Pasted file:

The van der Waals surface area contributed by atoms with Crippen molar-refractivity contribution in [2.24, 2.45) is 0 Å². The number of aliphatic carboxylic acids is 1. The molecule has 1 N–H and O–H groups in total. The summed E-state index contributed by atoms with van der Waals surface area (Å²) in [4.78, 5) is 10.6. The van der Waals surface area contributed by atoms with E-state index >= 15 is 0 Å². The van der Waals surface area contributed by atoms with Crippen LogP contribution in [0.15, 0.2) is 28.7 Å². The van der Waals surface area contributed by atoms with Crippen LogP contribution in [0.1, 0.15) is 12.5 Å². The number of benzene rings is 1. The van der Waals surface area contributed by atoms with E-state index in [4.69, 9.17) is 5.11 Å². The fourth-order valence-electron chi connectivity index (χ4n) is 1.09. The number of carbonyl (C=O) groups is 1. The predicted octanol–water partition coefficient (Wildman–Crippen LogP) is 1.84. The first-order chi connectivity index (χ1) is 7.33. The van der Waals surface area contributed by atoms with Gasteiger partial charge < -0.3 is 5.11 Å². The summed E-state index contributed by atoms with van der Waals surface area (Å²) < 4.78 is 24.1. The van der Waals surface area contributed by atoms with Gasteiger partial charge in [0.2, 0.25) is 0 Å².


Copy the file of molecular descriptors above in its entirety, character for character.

The van der Waals surface area contributed by atoms with Crippen molar-refractivity contribution in [2.24, 2.45) is 0 Å². The number of aliphatic carboxylic acids is 1. The molecule has 1 N–H and O–H groups in total. The summed E-state index contributed by atoms with van der Waals surface area (Å²) in [4.78, 5) is 10.6. The van der Waals surface area contributed by atoms with E-state index >= 15 is 0 Å². The van der Waals surface area contributed by atoms with Crippen LogP contribution in [0.15, 0.2) is 28.7 Å². The van der Waals surface area contributed by atoms with Crippen LogP contribution in [0.1, 0.15) is 12.5 Å². The number of benzene rings is 1. The van der Waals surface area contributed by atoms with E-state index in [4.69, 9.17) is 5.11 Å². The fourth-order valence-electron chi connectivity index (χ4n) is 1.09. The number of carbonyl (C=O) groups is 1. The predicted octanol–water partition coefficient (Wildman–Crippen LogP) is 1.84. The first-order chi connectivity index (χ1) is 7.33. The van der Waals surface area contributed by atoms with Gasteiger partial charge < -0.3 is 5.11 Å². The summed E-state index contributed by atoms with van der Waals surface area (Å²) < 4.78 is 24.1. The van der Waals surface area contributed by atoms with Gasteiger partial charge in [0.2, 0.25) is 0 Å².